Maschinenfabrik Esslingen (ME), was a German engineering firm that manufactured locomotives, tramways, railway wagons, roll-blocks, technical equipment for the railways, (turntables and traversers), bridges, steel structures, pumps and boilers.
|Limited company |
|Industry||Transport engineering, automotive engineering, mechanical engineering|
|Fate||Taken over by Daimler-Benz in 1965 and eventually integrated into Still GmbH in the Flurfördermittel sector|
|Founded||11 March 1846|
|Defunct||1968, formally 2003|
It was founded by Emil Kessler on 11 March 1846 in Stuttgart, as a result of an initiative of the Kingdom of Württemberg to create a railway industry that was not dependent on foreign manufacturers. Emil Kessler brought vital experience from his time with the engineering works in Karlsruhe, where he had been a member of the board since 1837 and the sole director since 1842.
The foundation stone of the new factory was laid at Esslingen am Neckar on 4 May 1846. One year later, in October 1847, the first locomotive ordered by the Royal Württemberg State Railways (Königlich Württembergische Staats-Eisenbahnen) or K.W.St. E. was delivered.
After the death of Emil Kessler in 1867 his 26-year-old son, Emil Kessler, took over the factory. He ran it until his death in 1895. From 1907 another Kessler took the helm of the engineering works: Emil Kessler's youngest son, Ludwig Kessler. Later (but prior to his death in 1931), the director was Julius Rosenthal. 
The one thousandth locomotive delivered in 1870 was given the name KESSLER to commemorate the founder of the factory. The engineering works worked closely with the Royal Württemberg State Railways so that almost all new engines for the railway company were built at Esslingen.
The firm earned a very good reputation, initially at home, then increasingly abroad. Several takeovers of other companies (Maschinenfabrik Gebr. Decker & Co. in 1881, Maschinen- & Kesselfabrik G. Kuhn in 1902), the formation of Costruzioni Meccaniche Saronno (Italy) in 1887 and in 1913 the construction of a new factory at Mettingen demonstrated its success.
One phase was the construction of ships for inland waters at Ulm and Friedrichshafen, begun in 1852 and stopped by 1858, that saw it through the time of economic crisis after 1848. 50 boats for the river Danube, two steamships for the river Neckar, two steamers and two tugs for Lake Constance and were the result of this thoroughly successful venture.
Longer-lived was the firms involvement in steel structures and bridging, that it continued with until the end.
By the 1960s Maschinenfabrik Esslingen had delivered several thousand steam and diesel locomotives worldwide, including numerous special designs. It had a particular reputation for the construction of cog locomotives in many variations, including locomotives for Riggenbach, Abt and Strub rack railways. It was one of these engines that was the last steam locomotive to be made in Esslingen: on 21 October 1966 the last cog locomotive left the factory bound for Indonesia.
The company was also involved in the production of electric locomotives, for example, in 1912 for the Wendelsteinbahn. After 1920 a batch of accumulator cars was produced, mainly for coal mines and industrial railways.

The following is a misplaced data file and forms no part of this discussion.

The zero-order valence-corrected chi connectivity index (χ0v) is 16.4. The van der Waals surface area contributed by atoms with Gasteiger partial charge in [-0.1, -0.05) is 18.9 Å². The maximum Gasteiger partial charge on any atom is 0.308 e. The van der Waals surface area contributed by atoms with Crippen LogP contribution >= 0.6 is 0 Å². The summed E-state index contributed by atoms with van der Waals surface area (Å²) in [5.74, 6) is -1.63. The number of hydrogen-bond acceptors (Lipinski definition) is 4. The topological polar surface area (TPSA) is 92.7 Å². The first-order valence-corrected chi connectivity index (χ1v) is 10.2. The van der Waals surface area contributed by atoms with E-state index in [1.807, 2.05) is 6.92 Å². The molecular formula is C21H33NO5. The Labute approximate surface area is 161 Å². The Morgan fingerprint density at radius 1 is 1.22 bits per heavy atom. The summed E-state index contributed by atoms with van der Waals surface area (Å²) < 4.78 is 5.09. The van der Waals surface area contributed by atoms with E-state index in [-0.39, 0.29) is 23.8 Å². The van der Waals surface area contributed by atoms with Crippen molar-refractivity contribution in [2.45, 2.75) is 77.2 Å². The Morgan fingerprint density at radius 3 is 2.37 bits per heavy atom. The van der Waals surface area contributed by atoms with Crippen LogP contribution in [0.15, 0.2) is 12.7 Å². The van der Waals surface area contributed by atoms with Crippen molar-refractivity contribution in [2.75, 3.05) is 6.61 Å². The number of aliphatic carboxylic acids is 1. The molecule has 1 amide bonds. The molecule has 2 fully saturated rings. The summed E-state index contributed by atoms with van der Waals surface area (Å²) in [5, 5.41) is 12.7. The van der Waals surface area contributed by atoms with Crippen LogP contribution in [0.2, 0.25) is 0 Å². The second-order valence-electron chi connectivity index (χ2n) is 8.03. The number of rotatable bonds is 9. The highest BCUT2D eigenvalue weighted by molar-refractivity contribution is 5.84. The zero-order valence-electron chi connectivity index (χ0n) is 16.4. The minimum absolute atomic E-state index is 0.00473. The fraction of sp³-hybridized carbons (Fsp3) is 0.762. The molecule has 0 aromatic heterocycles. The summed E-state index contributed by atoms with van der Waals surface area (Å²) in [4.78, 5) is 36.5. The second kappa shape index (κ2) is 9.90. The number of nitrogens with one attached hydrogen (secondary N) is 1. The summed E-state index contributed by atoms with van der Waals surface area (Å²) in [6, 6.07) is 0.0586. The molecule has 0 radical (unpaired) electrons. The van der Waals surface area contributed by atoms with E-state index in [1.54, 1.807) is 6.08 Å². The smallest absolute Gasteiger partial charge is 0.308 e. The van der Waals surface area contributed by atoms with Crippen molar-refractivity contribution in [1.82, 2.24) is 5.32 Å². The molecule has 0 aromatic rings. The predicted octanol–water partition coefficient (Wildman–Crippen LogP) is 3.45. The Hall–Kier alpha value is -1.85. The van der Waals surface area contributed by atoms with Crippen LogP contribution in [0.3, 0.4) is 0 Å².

- Internal combustion
Between 1956 and 1965, over 400 Class SSB GT4 articulated four axle trams were built in Esslingen for the Stuttgart tramways, which were in regular operation until 2007. The same model was also built for Freiburg im Breisgau, Neunkirchen, and Reutlingen. In addition, four axle bogie trams were built of the END system.
Even the cable car vehicles in Stuttgart were made at Esslingen.
Demise of Locomotive ConstructionEdit
Finally the ME became a subsidiary of the Gutehoffnungshütte. In 1965 Daimler-Benz AG bought the company in order to use it factory facilities for its production and the construction of railway vehicles ceased. Today (2007) the Maschinenfabrik Esslingen AG still exists, but is just a real estate leasing company.
Preservation of LocomotivesEdit
Today, old locomotives are rebuilt by the Verein zur Erhaltung der Lokomotiven der ME (Society for the Preservation of ME Locomotives) and handed over to museum railways for everyday operations. This society has its base in the old board rooms of the engineering works in Emil-Kessler-Straße in Mettingen on the factory site of Daimler AG.
- Max Mayer: Lokomotiven, Wagen und Bergbahnen – Geschichtliche Entwicklung in der Maschinenfabrik Eßlingen seit dem Jahre 1846. VDI-Verlag, Berlin 1924.
- Catalogue of the Exhibition Emil Kessler 1813–1867. Exhibition in the Baden State Library, Karlsruhe from 4 November to 2 December 1967, Deutsche Gesellschaft für Eisenbahngeschichte, 1967.
- Wolfgang Messerschmidt: Lokomotiven der Maschinenfabrik Esslingen 1841 bis 1966. Steiger-Verlag, Moers 1984.
- Wolfgang Messerschmidt: Von Lok zu Lok. Esslingen und der Lokomotivbau für die Bahnen der Welt. Franckh´sche Verlagshandlung, Stuttgart 1969.
- Werner Willhaus: Maschinenfabrik Esslingen., Eisenbahn-Kurier Verlag, Freiburg 1999.
- Ludwig Keßler: Aus den Anfängen der Maschinenfabrik Eßlingen. Emil Keßler – sein Leben, sein Werk. Erinnerungsschrift zur 125. Wiederkehr des Geburtstags von Emil Keßler, 1938.
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